Since its founding in 1980, the League of Professional Theatre Women, as the name suggests, has spent a great deal of time ensuring that we don’t forget the hard work of the many trailblazing women in theatre in our own country. This is a lofty goal in and of itself, but several years ago they had an even bigger idea. What about the great many women working internationally who have never been recognized for their contributions?

When the League set up their first Gilder/Coigney International Theatre Award, given out once in every three years, they had specific criteria in mind. The League’s award committee looks for a candidate whose work displays, “artistic excellence in the field of theatre; work that has a visible impact in the home country and abroad; the ability to inspire and educate across cultures; and, clear support of women’s work and issues.” I sat down with two of the members of the International Committee, Ludovica Villar-Hauser and Maxine Kern, to talk about the history and future of this exciting award, whose next presentation will be on October 27, 2014 at the Martin E. Segal Theatre Center, CUNY. The nomination period for the award ends on September 30 this year.

According to Kern, the International Committee’s consistent interest in “connecting with people universally so that we could expand a woman’s perspective in theatre,” was a key reason behind the idea of this award. She explained that the committee had been focusing on educating themselves about professional theatre women working in other countries.

“Because sometimes we [as women in theatre] felt like we only had one avenue, but if we went into another country we found out another voice, another narrative, coming from a situation in another country where women had made other choices because of the culture. But they were still women. And we connected with them and it expanded our position and our thinking.”

After a healthy debate about the pros and cons of creating and giving such an award, the committee was finally polled. Should the LPTW create an International Theatre Award? “The answer was a resounding ‘yes,’” exclaimed Villar-Hausar. The tipping point here seems to be the multi-faceted benefit of bringing such important women theatremakers to New York City—where they can be physically present to educate the theatrical community firsthand and gain the the international recognition that can be important to their work in their home country.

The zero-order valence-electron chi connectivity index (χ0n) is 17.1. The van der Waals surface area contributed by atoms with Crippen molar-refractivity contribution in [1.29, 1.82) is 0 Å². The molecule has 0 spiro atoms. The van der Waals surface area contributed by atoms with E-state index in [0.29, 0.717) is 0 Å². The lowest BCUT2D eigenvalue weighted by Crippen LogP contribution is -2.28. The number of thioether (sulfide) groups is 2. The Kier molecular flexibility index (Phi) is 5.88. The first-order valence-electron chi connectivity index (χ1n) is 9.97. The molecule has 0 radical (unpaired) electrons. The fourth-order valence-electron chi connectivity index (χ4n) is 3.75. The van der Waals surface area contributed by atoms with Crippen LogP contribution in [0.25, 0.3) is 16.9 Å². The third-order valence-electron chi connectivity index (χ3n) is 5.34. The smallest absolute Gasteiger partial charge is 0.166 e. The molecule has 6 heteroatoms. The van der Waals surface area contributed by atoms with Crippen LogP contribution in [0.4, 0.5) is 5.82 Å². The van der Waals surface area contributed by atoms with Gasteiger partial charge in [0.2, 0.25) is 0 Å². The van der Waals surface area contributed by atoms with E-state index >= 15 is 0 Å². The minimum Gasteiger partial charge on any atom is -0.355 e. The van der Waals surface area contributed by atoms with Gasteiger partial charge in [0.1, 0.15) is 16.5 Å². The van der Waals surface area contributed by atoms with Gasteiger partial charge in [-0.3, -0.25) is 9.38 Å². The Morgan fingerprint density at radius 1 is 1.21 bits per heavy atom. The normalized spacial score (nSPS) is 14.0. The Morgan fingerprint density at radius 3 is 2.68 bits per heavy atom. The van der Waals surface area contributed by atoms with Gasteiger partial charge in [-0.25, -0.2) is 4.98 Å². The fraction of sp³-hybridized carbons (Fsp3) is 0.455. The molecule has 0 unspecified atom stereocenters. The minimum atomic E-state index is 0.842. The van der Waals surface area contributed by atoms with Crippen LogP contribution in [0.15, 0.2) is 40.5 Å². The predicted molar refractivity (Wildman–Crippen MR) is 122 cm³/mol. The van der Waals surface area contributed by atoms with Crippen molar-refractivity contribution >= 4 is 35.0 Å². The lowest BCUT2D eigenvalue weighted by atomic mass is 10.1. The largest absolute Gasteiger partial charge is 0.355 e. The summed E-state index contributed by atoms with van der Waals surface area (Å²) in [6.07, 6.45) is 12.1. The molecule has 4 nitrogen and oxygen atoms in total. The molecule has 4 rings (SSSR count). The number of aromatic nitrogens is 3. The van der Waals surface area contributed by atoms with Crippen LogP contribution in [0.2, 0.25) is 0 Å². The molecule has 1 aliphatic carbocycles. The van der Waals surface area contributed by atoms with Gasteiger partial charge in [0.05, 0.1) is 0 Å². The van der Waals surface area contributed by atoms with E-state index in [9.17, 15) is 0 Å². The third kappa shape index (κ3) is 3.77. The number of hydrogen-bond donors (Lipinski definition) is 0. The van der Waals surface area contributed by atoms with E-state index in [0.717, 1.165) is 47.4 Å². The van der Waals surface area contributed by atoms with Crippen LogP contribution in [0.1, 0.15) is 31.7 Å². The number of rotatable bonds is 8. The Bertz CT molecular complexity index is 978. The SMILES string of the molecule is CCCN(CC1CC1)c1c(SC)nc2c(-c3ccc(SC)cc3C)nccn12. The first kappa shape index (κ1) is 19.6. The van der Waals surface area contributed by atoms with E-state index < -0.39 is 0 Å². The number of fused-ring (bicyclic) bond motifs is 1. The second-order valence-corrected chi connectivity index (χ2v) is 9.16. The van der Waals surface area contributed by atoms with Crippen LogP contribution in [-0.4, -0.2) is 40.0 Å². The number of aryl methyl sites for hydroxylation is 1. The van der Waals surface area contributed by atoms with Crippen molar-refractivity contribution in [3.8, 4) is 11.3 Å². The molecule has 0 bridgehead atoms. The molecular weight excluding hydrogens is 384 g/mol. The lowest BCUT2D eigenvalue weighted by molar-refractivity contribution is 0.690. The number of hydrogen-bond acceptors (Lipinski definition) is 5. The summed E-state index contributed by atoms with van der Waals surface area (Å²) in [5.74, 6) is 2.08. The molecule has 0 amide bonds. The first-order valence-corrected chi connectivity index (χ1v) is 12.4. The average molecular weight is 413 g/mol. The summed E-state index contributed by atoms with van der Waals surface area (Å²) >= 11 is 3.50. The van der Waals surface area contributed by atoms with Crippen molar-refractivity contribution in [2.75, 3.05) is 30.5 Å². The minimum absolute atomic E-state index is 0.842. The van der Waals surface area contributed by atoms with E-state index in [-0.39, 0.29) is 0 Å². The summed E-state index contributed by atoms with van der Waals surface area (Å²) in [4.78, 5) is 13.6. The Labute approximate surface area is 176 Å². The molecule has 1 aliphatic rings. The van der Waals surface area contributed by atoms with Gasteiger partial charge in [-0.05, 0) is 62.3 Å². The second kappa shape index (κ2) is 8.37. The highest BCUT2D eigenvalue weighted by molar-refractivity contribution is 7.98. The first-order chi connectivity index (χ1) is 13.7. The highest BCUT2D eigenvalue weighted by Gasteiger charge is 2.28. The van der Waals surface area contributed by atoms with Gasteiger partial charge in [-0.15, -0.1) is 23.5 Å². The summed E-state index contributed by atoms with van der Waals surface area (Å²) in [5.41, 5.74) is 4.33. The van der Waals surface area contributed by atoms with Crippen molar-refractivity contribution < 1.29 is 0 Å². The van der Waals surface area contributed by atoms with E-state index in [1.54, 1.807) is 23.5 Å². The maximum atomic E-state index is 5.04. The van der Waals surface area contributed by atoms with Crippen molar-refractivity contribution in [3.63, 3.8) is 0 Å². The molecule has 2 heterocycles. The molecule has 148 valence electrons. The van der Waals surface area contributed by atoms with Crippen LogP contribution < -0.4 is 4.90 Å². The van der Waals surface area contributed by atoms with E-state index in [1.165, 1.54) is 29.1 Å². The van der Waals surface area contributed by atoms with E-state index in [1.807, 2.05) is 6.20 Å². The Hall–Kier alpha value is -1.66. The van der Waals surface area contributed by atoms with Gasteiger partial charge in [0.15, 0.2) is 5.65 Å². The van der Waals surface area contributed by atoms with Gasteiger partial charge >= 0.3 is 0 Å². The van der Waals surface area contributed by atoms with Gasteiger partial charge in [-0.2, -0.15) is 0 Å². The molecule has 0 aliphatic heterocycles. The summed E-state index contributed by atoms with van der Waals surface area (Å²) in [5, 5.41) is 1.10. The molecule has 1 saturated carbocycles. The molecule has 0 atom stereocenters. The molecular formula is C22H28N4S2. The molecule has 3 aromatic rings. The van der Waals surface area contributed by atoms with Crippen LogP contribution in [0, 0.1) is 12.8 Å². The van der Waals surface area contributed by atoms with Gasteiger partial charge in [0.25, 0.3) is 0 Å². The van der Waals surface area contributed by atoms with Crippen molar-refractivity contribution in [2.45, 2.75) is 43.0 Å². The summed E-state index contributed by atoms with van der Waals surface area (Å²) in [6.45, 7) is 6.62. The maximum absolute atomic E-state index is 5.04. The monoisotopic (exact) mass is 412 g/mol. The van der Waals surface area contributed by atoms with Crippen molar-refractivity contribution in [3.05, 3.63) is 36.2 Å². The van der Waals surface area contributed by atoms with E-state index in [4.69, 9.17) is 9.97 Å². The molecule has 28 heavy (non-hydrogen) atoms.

“Their work was very important within their own countries, but they also wanted to expand beyond that,” said Kauser. “That’s true for many, many international artists, but for women it was even more important because in some instances their work was marginalized in their own countries, simply because they were women. And there was a feeling that they could expand what they were doing, in terms of recognition, if it connected with New York City.”

Villar-Haussar brought up a key criteria for choosing the winner: “One of the guidelines was that the award needed to make a difference to that person.” In other words, though there are a great many important international theatre women, the LPTW did not want to simply look for “the usual suspects.” Someone like Caryl Churchill, for example, might not benefit as much from yet another award as an emerging or less well-known theatre artist. After looking through twenty nominations from sixteen countries, the very impressive Rwandan theatre artist Odile Gakire Katese was chosen as the inaugural recipient in 2011. The next winner is yet to be chosen, but nominations—from voting League members—is open.

The award also has an educational component. Villar-Hausar explained that the LPTW was interested in doing more than just bringing a theatremaker to the United States for a luncheon and award ceremony. “We wanted this to be educational,” she said. “We wanted it to be an experience—for them, for us, for learning. So, we offered Odile Gakire Katese a Master Class, she had a whole day at CUNY.”